The following information is copyright Tracy Performance and is for your personal reference only.
We Offer These Suggestions For Vacuum Diagnosis
Proper engine operation should result in an even vacuum reading from 15 inches to 20 inches of vacuum with 15 inches of Mercury being more appropriate for high performance type engines.
- A vacuum reading that cycles up and down slowly could indicate a fuel mixture problem from improper carburetor or fuel injection operation. TracyPerfÂ©98
- Low vacuum readings may indicate intake valve, manifold, or carb gasket leaks including internal or external manifold leaks. Spray carb cleaner around suspected areas to test for leaks.
- Plugged catalytic converters, stuck heat riser valves, plugged intake crossover heat passages, crushed exhaust pipes, plugged mufflers, (check out that mouse nest in the exhaust!), and similar restrictions will usually lead to very low vacuum readings.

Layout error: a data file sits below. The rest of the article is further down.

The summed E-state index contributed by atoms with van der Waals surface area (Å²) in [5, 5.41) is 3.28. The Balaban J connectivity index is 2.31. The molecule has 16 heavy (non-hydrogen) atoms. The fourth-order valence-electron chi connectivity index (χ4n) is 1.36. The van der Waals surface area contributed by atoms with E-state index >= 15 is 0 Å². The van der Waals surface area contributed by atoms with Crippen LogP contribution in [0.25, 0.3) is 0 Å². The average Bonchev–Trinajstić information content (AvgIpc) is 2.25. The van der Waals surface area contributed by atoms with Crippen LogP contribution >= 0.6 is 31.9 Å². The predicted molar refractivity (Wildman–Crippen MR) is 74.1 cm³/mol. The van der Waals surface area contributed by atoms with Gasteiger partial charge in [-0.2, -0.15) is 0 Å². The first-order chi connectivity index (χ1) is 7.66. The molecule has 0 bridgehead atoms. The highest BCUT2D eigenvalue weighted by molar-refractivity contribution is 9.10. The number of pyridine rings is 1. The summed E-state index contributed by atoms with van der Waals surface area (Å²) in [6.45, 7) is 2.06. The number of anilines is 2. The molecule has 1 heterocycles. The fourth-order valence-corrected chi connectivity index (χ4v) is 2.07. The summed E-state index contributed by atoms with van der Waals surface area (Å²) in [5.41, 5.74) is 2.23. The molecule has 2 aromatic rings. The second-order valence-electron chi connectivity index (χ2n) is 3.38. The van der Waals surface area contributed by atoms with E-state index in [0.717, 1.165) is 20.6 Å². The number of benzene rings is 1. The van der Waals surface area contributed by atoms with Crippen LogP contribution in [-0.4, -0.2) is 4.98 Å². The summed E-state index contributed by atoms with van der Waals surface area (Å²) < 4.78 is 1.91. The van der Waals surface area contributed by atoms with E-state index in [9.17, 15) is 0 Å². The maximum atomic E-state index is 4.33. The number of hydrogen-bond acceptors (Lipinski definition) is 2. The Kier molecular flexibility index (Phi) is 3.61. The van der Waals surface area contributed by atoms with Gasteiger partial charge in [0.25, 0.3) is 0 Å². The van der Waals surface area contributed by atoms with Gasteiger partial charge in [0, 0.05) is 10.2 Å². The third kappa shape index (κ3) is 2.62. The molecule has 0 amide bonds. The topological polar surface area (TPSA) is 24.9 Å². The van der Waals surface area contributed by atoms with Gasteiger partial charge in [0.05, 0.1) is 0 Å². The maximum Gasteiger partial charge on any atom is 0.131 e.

- Excessively carbon in engines or those that did not get their oil changed often enough may result in sudden vacuum reading changes when valves stick. It could happen at any engine speed and may temporarily cure itself by quickly changing engine speeds.
- Lower vacuum readings directly related to engine misfiring may be a result of a burned exhaust valve.
- Constantly changing vacuum readings at low engine speeds may indicate a problem with worn valve stems, guides, or seals. Higher engine speeds tend to temporarily cancel out this problem.
- High-speed vacuum readings that change may be a result of broken or tired valve springs, while low engine speed vacuum readings tend to be constant. TracyPerfÂ©98
- High performance or race cams tend to result in lower vacuum readings.
- Make sure that the cam and lifters are matched, (solid/solid, hydraulic/hydraulic, roller hydraulic/roller hydraulic, solid roller/solid roller), etc. Strange things happen when these items are mismatched, although some will actually run that way. Cam indexing/timing will also affect these readings. Also check for sloppy timing chains, and improper or changing ignition timing.
- Make sure you have a good vacuum gage that gives repeatable readings. Remember your high school science class experiments, where you have to go back to the original test to verify your numbers and don’t make changes until you are sure of your first set of readings. Who said all of this really sucks? I want you to write vacuum 100 times on the blackboard! Good luck. TracyPerfÂ©98
This information is for experienced licensed mechanics!